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Microsoft® Word 2007 Bible by Herb Tyson

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Chapter 5. The X Files—Understanding and Using Word's New File Format

IN THIS CHAPTER

  • Word's new "XML"-based documents

  • Stick with .doc or upgrade to .docx?

  • Letting your associates know about the Microsoft Office Compatibility Pack

  • Converting from .docx to .docm

  • Inside the .docx file

With Office 2007's new interface and powerful new tools also comes a new file format. Word 2003's previous file format has been basically unchanged since Word 97. Feature enhancements have necessitated the modification of Word's binary format over the years, such as when document versioning and floating tables were introduced.

Even so, you can still open most Word 2003 files in Word 97 and the document looks basically the same. Only if you use newer features will you see a difference, and usually that just means reduced functionality rather than lost data and formatting.

Word 2007 and Word 2003 users will continue to see interoperability. However, Word 2007's new "native" format is radically different—and better—than the old format. Word 2007's new format boasts a number of improvements over the older format:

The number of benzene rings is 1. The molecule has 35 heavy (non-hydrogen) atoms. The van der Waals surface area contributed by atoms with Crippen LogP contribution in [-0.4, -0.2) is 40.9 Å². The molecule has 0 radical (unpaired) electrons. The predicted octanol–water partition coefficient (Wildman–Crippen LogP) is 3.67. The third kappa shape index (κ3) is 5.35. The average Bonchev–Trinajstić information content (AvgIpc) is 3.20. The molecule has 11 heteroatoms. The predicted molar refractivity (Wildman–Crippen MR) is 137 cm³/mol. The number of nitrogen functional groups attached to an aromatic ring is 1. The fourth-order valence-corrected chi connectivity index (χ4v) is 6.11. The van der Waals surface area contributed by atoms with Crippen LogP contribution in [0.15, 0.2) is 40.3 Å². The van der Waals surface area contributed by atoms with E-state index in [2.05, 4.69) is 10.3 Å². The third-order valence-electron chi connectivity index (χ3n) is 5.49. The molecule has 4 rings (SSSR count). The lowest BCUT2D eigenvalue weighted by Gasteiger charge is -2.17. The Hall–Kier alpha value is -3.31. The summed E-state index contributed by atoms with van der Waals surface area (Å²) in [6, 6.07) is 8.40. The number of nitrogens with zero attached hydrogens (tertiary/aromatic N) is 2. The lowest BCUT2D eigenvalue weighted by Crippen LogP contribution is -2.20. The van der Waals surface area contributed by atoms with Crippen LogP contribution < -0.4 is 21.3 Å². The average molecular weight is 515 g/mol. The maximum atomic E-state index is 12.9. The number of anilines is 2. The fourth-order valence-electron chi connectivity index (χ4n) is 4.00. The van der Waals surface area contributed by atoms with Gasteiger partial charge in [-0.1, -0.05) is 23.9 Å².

• Open format—The basic file is ZIP format, an open standard, which serves as a container for .docx and .docm files. Additionally, many (but not all) components are in XML format (eXtensible Markup Language). Microsoft makes the full specifications available free, and they may be used by anyone royalty-free. In time, this should improve and expand interoperability with products from software publishers other ...

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